PLoS ONE 12/2013; 8(12):e82171. DOI:10.1371/journal.pone.0082171 · 3.23 Impact Factor
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    • "Malaria parasites induce strong pro-inflammatory cytokine responses in both human and mouse DCs predominantly through TLR9-mediated recognition [32], [39], [47]. Unlike in mice, where both myeloid DCs (mDCs) and plasmacytoid DCs (pDCs) express TLR9 [48], in humans, pDCs but not mDCs express TLR9 [49]–[51]. "
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    ABSTRACT: The scavenger receptor CD36 plays important roles in malaria, including the sequestration of parasite-infected erythrocytes in microvascular capillaries, control of parasitemia through phagocytic clearance by macrophages, and immunity. Although the role of CD36 in the parasite sequestration and clearance has been extensively studied, how and to what extent CD36 contributes to malaria immunity remains poorly understood. In this study, to determine the role of CD36 in malaria immunity, we assessed the internalization of CD36-adherent and CD36-nonadherent Plasmodium falciparum-infected red blood cells (IRBCs) and production of pro-inflammatory cytokines by DCs, and the ability of DCs to activate NK, and T cells. Human DCs treated with anti-CD36 antibody and CD36 deficient murine DCs internalized lower levels of CD36-adherent IRBCs and produced significantly decreased levels of pro-inflammatory cytokines compared to untreated human DCs and wild type mouse DCs, respectively. Consistent with these results, wild type murine DCs internalized lower levels of CD36-nonadherent IRBCs and produced decreased levels of pro-inflammatory cytokines than wild type DCs treated with CD36-adherent IRBCs. Further, the cytokine production by NK and T cells activated by IRBC-internalized DCs was significantly dependent on CD36. Thus, our results demonstrate that CD36 contributes significantly to the uptake of IRBCs and pro-inflammatory cytokine responses by DCs, and the ability of DCs to activate NK and T cells to produce IFN-γ. Given that DCs respond to malaria parasites very early during infection and influence development of immunity, and that CD36 contributes substantially to the cytokine production by DCs, NK and T cells, our results suggest that CD36 plays an important role in immunity to malaria. Furthermore, since the contribution of CD36 is particularly evident at low doses of infected erythrocytes, the results imply that the effect of CD36 on malaria immunity is imprinted early during infection when parasite load is low.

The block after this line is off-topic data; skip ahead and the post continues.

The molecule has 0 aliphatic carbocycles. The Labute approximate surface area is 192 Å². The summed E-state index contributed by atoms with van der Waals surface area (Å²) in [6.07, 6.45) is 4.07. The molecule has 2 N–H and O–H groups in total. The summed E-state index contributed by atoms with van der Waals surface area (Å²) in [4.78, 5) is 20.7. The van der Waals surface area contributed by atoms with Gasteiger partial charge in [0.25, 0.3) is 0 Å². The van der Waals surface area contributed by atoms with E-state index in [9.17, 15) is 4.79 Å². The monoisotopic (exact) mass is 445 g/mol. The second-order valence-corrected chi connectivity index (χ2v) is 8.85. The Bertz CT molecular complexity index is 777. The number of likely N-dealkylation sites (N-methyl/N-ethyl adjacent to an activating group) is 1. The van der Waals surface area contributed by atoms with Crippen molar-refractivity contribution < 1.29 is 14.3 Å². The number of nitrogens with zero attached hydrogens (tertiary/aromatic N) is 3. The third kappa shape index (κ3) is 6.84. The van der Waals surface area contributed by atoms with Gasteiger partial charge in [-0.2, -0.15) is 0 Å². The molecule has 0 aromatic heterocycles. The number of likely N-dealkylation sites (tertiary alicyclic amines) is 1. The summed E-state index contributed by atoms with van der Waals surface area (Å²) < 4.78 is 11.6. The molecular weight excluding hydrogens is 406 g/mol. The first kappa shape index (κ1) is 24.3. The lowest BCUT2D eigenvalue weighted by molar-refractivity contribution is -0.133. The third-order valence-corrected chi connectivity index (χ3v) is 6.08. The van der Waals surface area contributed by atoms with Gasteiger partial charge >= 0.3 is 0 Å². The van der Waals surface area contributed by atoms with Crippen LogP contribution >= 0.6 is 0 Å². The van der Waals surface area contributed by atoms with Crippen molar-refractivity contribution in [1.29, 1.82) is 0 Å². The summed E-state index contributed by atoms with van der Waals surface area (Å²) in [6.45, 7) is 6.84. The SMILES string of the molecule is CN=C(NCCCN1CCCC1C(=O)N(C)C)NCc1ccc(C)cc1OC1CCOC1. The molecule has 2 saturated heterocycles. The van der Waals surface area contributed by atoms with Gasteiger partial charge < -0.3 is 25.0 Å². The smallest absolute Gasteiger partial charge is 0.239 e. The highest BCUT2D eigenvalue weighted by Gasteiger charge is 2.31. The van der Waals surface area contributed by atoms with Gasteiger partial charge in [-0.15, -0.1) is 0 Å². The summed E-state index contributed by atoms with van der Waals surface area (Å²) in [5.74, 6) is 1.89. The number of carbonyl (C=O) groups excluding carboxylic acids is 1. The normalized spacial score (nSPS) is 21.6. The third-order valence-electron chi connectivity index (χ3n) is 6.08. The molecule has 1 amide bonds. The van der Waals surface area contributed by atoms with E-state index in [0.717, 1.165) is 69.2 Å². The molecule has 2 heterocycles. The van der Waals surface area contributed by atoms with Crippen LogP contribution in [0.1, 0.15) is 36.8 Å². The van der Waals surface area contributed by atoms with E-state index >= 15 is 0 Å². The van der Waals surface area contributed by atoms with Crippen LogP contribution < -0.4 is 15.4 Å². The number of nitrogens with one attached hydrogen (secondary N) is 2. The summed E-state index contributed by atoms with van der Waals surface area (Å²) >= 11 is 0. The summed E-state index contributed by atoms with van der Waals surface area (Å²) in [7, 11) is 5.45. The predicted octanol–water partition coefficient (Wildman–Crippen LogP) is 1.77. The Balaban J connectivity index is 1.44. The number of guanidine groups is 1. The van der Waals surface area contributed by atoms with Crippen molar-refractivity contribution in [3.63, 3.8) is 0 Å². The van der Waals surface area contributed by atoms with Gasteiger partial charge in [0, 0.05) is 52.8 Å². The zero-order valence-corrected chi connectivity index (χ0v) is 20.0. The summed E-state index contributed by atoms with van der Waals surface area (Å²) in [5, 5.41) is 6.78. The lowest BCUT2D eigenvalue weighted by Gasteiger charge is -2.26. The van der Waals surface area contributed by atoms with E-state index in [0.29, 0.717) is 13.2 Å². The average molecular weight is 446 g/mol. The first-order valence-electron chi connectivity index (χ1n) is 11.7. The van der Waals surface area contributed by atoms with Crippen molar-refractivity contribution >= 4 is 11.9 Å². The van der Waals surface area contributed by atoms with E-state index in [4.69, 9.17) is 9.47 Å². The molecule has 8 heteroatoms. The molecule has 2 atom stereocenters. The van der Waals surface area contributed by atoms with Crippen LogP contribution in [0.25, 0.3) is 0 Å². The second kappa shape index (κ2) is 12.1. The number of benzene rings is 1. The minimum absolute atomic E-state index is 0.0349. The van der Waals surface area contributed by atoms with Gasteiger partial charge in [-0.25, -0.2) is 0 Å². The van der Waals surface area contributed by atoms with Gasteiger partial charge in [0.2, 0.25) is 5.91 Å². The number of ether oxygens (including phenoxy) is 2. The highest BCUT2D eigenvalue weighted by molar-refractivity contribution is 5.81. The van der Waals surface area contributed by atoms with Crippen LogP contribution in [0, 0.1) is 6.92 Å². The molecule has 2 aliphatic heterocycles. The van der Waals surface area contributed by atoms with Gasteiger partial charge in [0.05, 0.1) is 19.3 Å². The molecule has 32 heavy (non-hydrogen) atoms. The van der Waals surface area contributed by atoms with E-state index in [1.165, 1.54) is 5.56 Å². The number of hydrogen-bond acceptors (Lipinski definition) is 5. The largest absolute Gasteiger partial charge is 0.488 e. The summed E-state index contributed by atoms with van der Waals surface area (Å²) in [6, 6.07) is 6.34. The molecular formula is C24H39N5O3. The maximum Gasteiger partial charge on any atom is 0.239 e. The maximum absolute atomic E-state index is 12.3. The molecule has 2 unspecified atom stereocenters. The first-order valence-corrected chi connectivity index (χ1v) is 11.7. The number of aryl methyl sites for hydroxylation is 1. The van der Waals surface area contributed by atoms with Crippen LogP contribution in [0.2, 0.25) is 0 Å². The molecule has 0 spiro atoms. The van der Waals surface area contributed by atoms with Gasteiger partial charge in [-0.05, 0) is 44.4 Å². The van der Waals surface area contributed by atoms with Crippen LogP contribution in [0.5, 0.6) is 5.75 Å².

PLoS ONE 10/2013; 8(10):e77604. DOI:10.1371/journal.pone.0077604 · 3.23 Impact Factor